Yesterday, Apple hosted its annual developer meeting, WWDC, to unveil the most recent slew of tools and updates pertaining to the Apple developer community. Here are all the announcements from the event surrounding the software behind the Apple’s wearables and Siri:
Apple WatchOS 6.0
Apple introduced an update to Watch’s operating system and along with it, an Apple Watch-specific app store that can be accessed directly on the watch. This is significant as Apple continues to unbundle Watch from the iPhone to be a standalone product with its own line of independent apps. Previously, all of the apps that the watch uses were ported from the iPhone, so we should begin to see developers building apps and functionality specifically designed for the Watch.
— Lance Ulanoff (@LanceUlanoff) June 3, 2019
In addition, Apple rolled out a new Health app feature to capture the sound levels in one’s environment to measure and notify the user of potentially dangerous noise levels. A simple glance at one’s watch will indicate to them how loud their environment is, and users can take it a step further by assessing their Health app data at the end of the day to understand which locations they’re being exposed to potentially harmful sound levels.
Siri & AirPods
Siri Shortcuts Suggested Automation Is Apple’s first step to building full SiriOS. By self building Shortcuts Siri will draw in the 90% that have never built a Shortcut. This is achieved by making the app indigenous to iOS. pic.twitter.com/i93roEQ1SE
— Brian Roemmele (@BrianRoemmele) June 3, 2019
Last year, Apple introduced Siri Shortcuts, which I believed to be a major step forward toward the future of the App store. The problem, however, was that while Shortcuts represented a great way to link apps together and make a flow of commands, the feature was ultimately too buried. Only 10% of iPhone users had ever attempted to create or even use a shortcut. This year, Apple built Shortcuts right into iOS13 and suggesting shortcuts for people based on their app usage. This has the potential to be huge as it allows for many menial tasks to be automated, and as Brian points out, could be the underpinnings for a full blown SiriOS down the road (hopefully next year).
— Haydn Dunn (@HaydnDunn) June 3, 2019
Apple also showed off rather significant improvements in Siri’s underlying technology too, with an upgraded neural text-to-speech enhancement. Now, Siri’s speech is entirely software driven and uses machine learning to continually improve itself. This ultimately allows for a much more natural sounding Siri that will only get better over time.
— Lance Ulanoff (@LanceUlanoff) June 3, 2019
One of the most obvious use cases for a more natural sounding Siri is with voice messaging used in conjunction with AirPods. It’s not just iMessages either as Siri can relay messages from third party apps too. As we move into an era where hundreds of millions of people own and use AirPods, it seems likely that voice messaging, powered by Siri, will be a killer use case for those walking around throughout the day with AirPods in their ears.
Apple also rolled out an “Audio Sharing” feature for AirPods, allowing two users to listen to the same source. This is essentially the Bluetooth version of a cable splitter. This is just another subtle feature that makes owning and using AirPods that much more attractive and compound its already powerful network effects.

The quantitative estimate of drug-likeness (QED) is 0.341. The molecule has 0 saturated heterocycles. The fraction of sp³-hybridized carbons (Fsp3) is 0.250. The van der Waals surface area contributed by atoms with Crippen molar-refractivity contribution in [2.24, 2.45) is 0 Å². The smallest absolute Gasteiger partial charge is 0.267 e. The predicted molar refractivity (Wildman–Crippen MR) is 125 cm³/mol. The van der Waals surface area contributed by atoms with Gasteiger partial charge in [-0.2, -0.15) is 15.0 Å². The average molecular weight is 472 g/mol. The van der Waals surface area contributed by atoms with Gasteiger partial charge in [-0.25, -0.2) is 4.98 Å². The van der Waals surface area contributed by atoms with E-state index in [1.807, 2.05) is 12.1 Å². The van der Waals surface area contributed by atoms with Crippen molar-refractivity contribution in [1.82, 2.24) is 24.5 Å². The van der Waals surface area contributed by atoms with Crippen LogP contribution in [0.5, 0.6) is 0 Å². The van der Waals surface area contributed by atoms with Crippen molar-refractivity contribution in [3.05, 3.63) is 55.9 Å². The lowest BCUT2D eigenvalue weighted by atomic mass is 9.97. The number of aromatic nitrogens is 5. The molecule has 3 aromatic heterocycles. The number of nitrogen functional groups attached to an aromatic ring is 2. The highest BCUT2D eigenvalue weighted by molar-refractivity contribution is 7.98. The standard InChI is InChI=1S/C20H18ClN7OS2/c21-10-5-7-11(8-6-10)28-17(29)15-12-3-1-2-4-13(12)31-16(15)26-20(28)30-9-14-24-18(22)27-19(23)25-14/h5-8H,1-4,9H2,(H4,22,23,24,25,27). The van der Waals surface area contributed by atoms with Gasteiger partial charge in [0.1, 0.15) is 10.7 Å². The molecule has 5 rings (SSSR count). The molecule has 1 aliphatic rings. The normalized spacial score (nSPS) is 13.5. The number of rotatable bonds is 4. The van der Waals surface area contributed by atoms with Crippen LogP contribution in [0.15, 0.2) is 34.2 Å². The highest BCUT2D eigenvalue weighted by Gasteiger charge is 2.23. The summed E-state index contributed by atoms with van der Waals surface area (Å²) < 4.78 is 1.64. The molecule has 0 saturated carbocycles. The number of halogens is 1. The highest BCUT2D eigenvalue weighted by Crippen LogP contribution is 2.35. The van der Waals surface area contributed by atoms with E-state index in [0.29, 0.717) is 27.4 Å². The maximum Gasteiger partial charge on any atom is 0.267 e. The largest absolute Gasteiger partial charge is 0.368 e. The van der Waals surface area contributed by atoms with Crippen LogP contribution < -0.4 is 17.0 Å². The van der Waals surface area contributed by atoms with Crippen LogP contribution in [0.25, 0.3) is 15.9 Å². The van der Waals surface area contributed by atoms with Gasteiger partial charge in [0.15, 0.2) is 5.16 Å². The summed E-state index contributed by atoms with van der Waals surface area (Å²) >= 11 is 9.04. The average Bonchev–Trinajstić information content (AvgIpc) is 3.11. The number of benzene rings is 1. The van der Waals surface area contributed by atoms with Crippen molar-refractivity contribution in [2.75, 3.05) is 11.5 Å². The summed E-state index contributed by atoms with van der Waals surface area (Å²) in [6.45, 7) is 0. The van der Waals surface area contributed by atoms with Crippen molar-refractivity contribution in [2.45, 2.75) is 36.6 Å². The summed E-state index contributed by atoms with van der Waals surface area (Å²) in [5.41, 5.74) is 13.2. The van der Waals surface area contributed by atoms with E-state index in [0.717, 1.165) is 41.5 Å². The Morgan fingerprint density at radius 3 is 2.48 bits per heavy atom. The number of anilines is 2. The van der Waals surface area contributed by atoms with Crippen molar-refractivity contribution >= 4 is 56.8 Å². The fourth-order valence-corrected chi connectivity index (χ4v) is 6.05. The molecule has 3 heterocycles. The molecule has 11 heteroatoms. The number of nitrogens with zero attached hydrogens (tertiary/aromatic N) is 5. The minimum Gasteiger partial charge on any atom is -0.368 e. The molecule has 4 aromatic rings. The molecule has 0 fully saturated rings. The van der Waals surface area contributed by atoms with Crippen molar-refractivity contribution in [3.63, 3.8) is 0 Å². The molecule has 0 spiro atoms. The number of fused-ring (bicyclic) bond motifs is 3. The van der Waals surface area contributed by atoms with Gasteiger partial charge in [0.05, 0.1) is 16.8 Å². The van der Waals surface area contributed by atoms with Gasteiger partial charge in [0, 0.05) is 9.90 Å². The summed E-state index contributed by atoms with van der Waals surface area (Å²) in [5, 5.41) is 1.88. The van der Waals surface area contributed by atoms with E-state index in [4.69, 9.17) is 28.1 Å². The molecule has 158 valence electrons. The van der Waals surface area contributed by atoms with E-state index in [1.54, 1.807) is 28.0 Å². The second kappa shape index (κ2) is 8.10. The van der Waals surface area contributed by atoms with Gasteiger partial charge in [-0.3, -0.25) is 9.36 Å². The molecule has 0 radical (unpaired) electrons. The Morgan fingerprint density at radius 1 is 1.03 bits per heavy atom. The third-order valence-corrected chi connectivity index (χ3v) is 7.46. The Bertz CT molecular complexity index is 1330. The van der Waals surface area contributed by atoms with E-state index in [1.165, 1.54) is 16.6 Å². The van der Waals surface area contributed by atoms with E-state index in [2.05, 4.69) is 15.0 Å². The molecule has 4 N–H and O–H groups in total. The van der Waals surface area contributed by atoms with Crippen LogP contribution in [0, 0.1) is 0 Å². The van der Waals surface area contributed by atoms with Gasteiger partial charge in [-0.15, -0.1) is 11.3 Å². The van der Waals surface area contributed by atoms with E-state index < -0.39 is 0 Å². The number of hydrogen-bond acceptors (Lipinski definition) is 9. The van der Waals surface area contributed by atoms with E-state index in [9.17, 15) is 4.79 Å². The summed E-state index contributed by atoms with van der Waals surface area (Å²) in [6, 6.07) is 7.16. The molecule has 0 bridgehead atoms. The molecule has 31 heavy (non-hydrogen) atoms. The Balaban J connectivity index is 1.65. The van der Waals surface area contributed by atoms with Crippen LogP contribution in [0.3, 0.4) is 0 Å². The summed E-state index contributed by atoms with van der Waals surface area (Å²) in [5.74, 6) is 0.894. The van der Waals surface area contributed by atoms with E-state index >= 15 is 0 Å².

One of the most interesting developments unveiled during the conference was Voice Control. This allows for complete control of your Mac or iOS device with your voice by “voice tapping and clicking” through a numbered grid. This feature is an awesome addition to Apple’s accessibility suite and it’s possible that we see a near-future where Apple begins to marry Voice Control with Siri to allow for the user to communicate with Siri with more context using the numbered voice grid. For example, I might want to reference something on my phone to Siri, and can more effectively teach Siri what I’m communicating through the numbered grid.
Race for the Future
Siri Shortcuts is arguable one of the most innovative areas within Apple currently, so by baking Shortcuts directly into iOS13 and adding the aspect of suggesting pre-made shortcuts will only expose more people to the power and utility of this feature. Moving Siri to a neural TTS makes Siri that much more usable and functional, which will be on full-display for voice messaging with AirPods. Apple continues to unbundle the Watch from the iPhone and work to create specific use cases built for the Watch, such as all the developments around the Health app. Apple’s Watch strategy and slow unbundling from the iPhone provides a blueprint for AirPods’ trajectory as the device becomes capable be unbundled as well.
A lot of what we saw from WWDC this year appears to be baby steps toward Apple’s next generation UI and OS. Many of these improvements are incremental on their own, but combined, they start to accrue into something more meaningful. Apple appears to be warming up to the idea that Siri and voice-as-a-UI will play an important role for the company’s future, but the question remains whether Apple is internally structured and motivated to significantly innovate around Siri and match parity with the blistering pace of innovation that we’re seeing with Alexa and Google Assistant, along with Amazon and Google’s build out of a third-party developer network.
-Thanks for Reading-